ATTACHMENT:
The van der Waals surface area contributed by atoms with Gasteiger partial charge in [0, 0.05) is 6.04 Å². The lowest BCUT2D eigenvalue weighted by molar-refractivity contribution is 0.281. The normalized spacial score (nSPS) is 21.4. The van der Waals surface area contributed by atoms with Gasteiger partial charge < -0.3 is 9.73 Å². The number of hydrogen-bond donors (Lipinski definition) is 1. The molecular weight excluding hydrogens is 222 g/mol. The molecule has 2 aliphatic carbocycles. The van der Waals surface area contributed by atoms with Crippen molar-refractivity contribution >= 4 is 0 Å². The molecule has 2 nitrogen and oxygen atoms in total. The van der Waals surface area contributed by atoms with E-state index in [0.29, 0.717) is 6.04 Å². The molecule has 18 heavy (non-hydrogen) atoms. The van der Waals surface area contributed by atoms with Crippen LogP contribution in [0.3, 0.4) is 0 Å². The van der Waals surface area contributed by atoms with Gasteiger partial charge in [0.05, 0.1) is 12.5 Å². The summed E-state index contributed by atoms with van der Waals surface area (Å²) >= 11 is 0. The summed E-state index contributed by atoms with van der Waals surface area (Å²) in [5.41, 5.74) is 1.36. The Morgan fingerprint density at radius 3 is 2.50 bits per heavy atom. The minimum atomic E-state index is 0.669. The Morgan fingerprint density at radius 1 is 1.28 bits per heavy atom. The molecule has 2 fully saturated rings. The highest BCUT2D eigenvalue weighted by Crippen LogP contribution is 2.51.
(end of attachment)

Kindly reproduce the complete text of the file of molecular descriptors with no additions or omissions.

The van der Waals surface area contributed by atoms with Gasteiger partial charge in [0, 0.05) is 6.04 Å². The lowest BCUT2D eigenvalue weighted by molar-refractivity contribution is 0.281. The normalized spacial score (nSPS) is 21.4. The van der Waals surface area contributed by atoms with Gasteiger partial charge < -0.3 is 9.73 Å². The number of hydrogen-bond donors (Lipinski definition) is 1. The molecular weight excluding hydrogens is 222 g/mol. The molecule has 2 aliphatic carbocycles. The van der Waals surface area contributed by atoms with Crippen molar-refractivity contribution >= 4 is 0 Å². The molecule has 2 nitrogen and oxygen atoms in total. The van der Waals surface area contributed by atoms with E-state index in [0.29, 0.717) is 6.04 Å². The molecule has 18 heavy (non-hydrogen) atoms. The van der Waals surface area contributed by atoms with Crippen LogP contribution in [0.3, 0.4) is 0 Å². The van der Waals surface area contributed by atoms with Gasteiger partial charge in [0.05, 0.1) is 12.5 Å². The summed E-state index contributed by atoms with van der Waals surface area (Å²) >= 11 is 0. The summed E-state index contributed by atoms with van der Waals surface area (Å²) in [5.41, 5.74) is 1.36. The Morgan fingerprint density at radius 3 is 2.50 bits per heavy atom. The minimum atomic E-state index is 0.669. The Morgan fingerprint density at radius 1 is 1.28 bits per heavy atom. The molecule has 2 fully saturated rings. The highest BCUT2D eigenvalue weighted by Crippen LogP contribution is 2.51.